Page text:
• Think of a tagline for your project. What would you tell a marketer your app does? Make sure your project actually does that (or something approximating that).

  • Think about how you can split up the work. It's best if you have \(n\) fairly disjoint pieces of the project, where \(n\) is the number of people on your team. This will allow you to diverge and work separately, maximizing the man-hours available, and minimizing the amount of time which you are blocked by each other.


    Don't go overboard with this, you want to have the pieces of your app working together as soon as possible, so don't diverge too much that you don't communicate with one another. We made this mistake at MHacks, and we didn't connect everything up until the last hour of the hackathon (and that was a 36-hour hackathon, so that was fairly impressive).

  • I always strive to learn something new at each hackathon. We took this to the extreme at Facebook by learning Kotlin and Android development at the hackathon. That was a risky strategy, but it worked out, and I learned a lot while doing so.

So now you know what you are all working on, it's time to get coding! You've prioritized a set of components to implement, but what about the micro-decisions about how to implement those features? Rule number one at a hackathon is to optimize write-time over run-time. Who cares if your algorithm is \(\mathcal{O}(n!)\)? Most likely, you will have \(n < 5\) anyway, and even factorial algorithms are fast enough. Who cares if you have to cast everything 100 times? If doing something nasty prevents even a quarter-hour of refactoring, then it's worth it. It's a hackathon after all.

Rule number two, test early, test often. Try to have something working at all times. That way if everything goes south, you can at least save face and have something to show. In order to do this, you need to ensure that you are communicating constantly. That way, you can integrate and test your components as often as possible, and reallocate development resources if someone get blocked.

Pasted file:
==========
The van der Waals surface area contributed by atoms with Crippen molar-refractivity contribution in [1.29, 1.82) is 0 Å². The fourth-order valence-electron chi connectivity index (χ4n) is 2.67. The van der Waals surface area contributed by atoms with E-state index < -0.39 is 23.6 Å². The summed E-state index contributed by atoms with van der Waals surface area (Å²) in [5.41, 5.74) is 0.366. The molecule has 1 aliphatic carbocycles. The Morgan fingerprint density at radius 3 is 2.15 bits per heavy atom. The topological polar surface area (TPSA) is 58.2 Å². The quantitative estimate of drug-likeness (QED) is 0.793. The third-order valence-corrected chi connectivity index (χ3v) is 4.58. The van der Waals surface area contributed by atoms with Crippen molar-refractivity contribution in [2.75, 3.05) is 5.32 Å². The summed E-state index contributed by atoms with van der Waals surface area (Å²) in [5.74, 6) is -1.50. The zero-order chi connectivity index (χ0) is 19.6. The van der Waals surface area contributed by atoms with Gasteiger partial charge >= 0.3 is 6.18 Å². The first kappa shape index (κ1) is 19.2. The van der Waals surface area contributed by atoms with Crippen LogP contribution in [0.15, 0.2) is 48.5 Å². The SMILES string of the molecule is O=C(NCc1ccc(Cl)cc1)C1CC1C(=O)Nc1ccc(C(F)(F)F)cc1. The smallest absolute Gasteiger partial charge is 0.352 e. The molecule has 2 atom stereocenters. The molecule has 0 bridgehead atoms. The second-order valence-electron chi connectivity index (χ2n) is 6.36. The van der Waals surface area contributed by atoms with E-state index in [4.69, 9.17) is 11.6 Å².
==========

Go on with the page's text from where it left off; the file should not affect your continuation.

And that's a great segue to the third rule: don't be blocked. Blocked people don't write code that gets demoed. Don't be blocked. If you need help, see if anyone on your team can help. If they can't immediately, try Googling a bit more, and then if necessary, pair up with someone and figure it out together.

At some point, it may be the case that a significant portion of your team is blocked. In this case, the fourth rule applies: be willing to pivot. Don't ever be too attached to any part of the application that you are willing to drive yourself into the ground in an attempt to get it to work. In fact, don't even be too attached to your entire idea! At MinneHack 2018, Sam's team scrapped their entire project midway through the hackathon yet ended up coming back to win second place!

Even if your idea changes significantly during the hackathon, it is important to keep this next rule in mind: constantly think about what to demo. Make sure that you have an idea of what you want to show to the judges at all times. Any time coding anything that will not be shown to the judges is a waste of time (unless it's for a contingency plan, such as using GPS instead of ARCore to locate the user).

Now, although you shouldn't be too attached to your idea that you aren't willing to jettison it, you should balance that with this next rule which is to sell the idea to yourself. Even if you don't like the idea that much (maybe you were overruled by your teammates when you were deciding what direction to go, I know the feeling, I've had that happen to me, and I've done it to others), make yourself like it. No, make yourself love it. If you aren't convinced it's amazing, you won't convince the judges that it's amazing.

Which leads us to the last rule, and probably the most important one: have fun! Yes, it's a competition, but this is also what you enjoy doing. You are there to write a bunch of code, eat some junk food, and hang out with friends. Winning is just an added benefit.

4. Things to do During Hackathon Demos

In the last section, I kept mentioning demos. Why? Because they are important! Even if you have the best project in the world, if you can't demo it effectively, you don't win. Here are a few tips to make your demos amazing.

  • Make sure that you have a good motivation. Don't make it too contrived. It doesn't have to be your sick grandma that inspired you, it can just be that you are terrible at navigating new buildings, or that parking is a nightmare at school. Anything to let the judges connect with your project is good.

  • Do some research to see if there is compelling data to support your claims. A lot of times you can get away with just spewing anecdotes, but often, having hard data to back up your assertions can increase your credibility. We did this at MHacks when we looked up how many people have access to SMS and how many have access to the Internet. We noticed that there's a 1 billion person difference and we used that as one of our marketing taglines: "bringing data to the next billion people". We didn't cite the organizations whose statistics we used in our demo, but we had them if we were further probed.